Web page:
NTI seeks review of GN’s NNI policy
Is NNI the “economic tool” the GN first promised?
Nunavut Tunngavik Inc. wants to review the Nunavummi Nangminiqaqtunik Ikajuti, or NNI, the policy that sets out how the Government of Nunavut should comply with Article 24 of the Nunavut Land Claims Agreement in giving preferential treatment to Inuit- and Nunavut-owned businesses when awarding procurement contracts.
Cathy Towtongie, president of NTI, said Nov. 2 that now is the time to make sure the policy is being carried out properly.
Towtongie said in a interview that a discussion of the NNI policy will take place at NTI’s annual general meeting later this month in Cambridge Bay.
In 2004, the curent version of the NNI policy was created by the Government of Nunavut.
David Simailak, then the minister of economic development, told NTI that his department would become responsible for carrying out the NNI policy.
At the time, Simailak said “no longer will NNI be solely a contracting procedure. It will become an economic tool that will be used not only to fulfill our land claims obligations, it will go far beyond that to truly equip Inuit-owned businesses to reach their full potential.”
But now Towtongie isn’t convinced that the NNI process is benefitting small independent businesses that generate economic development in communities.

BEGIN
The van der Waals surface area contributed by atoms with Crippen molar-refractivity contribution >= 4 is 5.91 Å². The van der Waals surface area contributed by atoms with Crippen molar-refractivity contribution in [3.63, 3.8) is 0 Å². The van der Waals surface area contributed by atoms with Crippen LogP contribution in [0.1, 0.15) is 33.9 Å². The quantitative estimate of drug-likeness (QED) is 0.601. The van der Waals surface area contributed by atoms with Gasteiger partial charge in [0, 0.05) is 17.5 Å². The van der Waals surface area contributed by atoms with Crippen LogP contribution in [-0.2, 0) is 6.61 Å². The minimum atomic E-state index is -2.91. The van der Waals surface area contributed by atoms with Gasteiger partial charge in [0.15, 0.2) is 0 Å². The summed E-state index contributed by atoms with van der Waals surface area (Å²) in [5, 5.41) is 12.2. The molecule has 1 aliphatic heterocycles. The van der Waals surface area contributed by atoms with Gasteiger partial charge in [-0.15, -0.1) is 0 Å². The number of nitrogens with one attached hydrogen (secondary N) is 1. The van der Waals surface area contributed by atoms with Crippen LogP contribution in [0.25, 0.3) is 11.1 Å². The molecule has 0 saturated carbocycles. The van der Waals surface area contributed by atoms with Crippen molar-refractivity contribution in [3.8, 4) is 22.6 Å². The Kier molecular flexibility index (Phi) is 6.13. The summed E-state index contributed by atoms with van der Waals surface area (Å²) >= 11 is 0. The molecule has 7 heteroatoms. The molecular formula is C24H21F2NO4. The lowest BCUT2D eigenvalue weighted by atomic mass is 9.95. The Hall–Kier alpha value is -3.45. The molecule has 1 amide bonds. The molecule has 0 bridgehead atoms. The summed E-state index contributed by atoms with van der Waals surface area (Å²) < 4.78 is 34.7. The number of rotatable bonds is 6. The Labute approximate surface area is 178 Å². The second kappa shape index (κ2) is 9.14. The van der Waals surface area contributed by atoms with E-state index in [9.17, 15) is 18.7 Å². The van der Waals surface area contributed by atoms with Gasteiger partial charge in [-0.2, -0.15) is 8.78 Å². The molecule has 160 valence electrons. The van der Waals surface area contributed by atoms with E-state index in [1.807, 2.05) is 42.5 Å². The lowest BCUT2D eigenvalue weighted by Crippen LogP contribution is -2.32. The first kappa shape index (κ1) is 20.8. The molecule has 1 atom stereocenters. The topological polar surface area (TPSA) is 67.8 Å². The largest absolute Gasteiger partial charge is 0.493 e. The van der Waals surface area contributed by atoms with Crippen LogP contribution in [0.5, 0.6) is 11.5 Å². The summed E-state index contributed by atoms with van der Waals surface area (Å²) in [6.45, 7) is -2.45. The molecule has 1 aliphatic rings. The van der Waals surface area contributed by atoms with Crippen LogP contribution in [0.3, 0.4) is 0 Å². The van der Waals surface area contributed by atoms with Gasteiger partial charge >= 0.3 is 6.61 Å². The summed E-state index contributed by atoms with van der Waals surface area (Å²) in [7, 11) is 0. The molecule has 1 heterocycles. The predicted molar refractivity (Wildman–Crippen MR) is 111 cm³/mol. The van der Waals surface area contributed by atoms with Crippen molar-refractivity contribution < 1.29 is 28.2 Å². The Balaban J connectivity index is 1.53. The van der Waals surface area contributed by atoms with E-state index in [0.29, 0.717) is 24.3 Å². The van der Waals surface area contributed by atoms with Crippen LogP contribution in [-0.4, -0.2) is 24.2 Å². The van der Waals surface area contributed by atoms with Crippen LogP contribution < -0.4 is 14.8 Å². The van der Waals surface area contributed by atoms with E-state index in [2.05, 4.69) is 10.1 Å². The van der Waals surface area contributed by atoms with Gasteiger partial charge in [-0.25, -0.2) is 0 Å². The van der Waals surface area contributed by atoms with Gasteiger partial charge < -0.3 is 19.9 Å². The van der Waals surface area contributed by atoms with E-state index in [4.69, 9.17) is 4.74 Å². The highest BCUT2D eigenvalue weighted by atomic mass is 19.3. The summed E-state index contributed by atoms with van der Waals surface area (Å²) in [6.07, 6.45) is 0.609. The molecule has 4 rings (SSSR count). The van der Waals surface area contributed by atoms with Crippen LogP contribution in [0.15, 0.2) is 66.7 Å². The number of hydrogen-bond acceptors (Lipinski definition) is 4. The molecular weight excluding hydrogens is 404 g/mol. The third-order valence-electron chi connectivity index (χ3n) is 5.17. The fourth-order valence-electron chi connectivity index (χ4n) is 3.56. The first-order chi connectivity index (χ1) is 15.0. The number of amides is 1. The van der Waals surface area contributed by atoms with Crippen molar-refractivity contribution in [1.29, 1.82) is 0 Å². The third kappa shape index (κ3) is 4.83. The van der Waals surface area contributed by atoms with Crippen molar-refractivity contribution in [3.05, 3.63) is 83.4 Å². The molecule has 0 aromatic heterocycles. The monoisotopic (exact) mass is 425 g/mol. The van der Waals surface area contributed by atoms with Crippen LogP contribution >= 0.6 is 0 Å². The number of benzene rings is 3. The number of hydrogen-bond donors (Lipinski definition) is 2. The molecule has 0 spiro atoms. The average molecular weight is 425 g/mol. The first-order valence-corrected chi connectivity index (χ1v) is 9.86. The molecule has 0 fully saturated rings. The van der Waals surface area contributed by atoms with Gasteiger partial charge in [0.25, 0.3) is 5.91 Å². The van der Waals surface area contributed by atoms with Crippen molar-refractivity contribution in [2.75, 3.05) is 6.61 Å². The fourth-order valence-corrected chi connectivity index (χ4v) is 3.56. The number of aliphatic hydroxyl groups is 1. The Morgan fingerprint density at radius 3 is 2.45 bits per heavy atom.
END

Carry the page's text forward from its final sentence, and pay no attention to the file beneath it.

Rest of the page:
The NNI policy, worked out in negotiations between NTI and the GN, is the Nunavut government’s tool for carrying out its obligations under Article 24 of the Nunavut Land Claims Agreement.
The goal of the NNI policy is to “maximize the participation of Nunavut, Inuit, and community-based (local) businesses in Government of Nunavut contracting.”
Under a cabinet decision in 2003, the NNI provides a seven per cent bid-price adjustment to Inuit firms, a seven per cent break to “local” firms, and a seven per cent break to Nunavut firms.
This means a company owned by Inuit residents of Nunavut, based in the community where the work is to be done, can get a 21 per cent price advantage over a non-Nunavut firm when bidding for a GN contract.
The NNI is supposed provides a competitive advantage on government contracts to Inuit-owned companies that meet certain requirements.
But NTI wants to carry out a thorough analysis of all NNI decisions and appeals to see if that’s the case.
NTI executive director Terry Audla said the goal of the review will be to see if the money—and expertise—attached to these contracts actually stays in the communities or benefits companies in the South.
The NNI recently came under the spotlight when two companies decided to appeal the GN contracting decisions to the NNI appeals board: Sudliq Developments Inc., a Coral Harbour company owned by Towtongie’s brother Louie Bruce, is appealing a government decision to hand over its fuel delivery contract to another company, and Adlair Aviation Ltd., a Cambridge Bay company, lost its appeal on the medevac contract in the Kitikmeot region to a partnership between an Inuit-owned company and a subsidiary of large southern aviation company.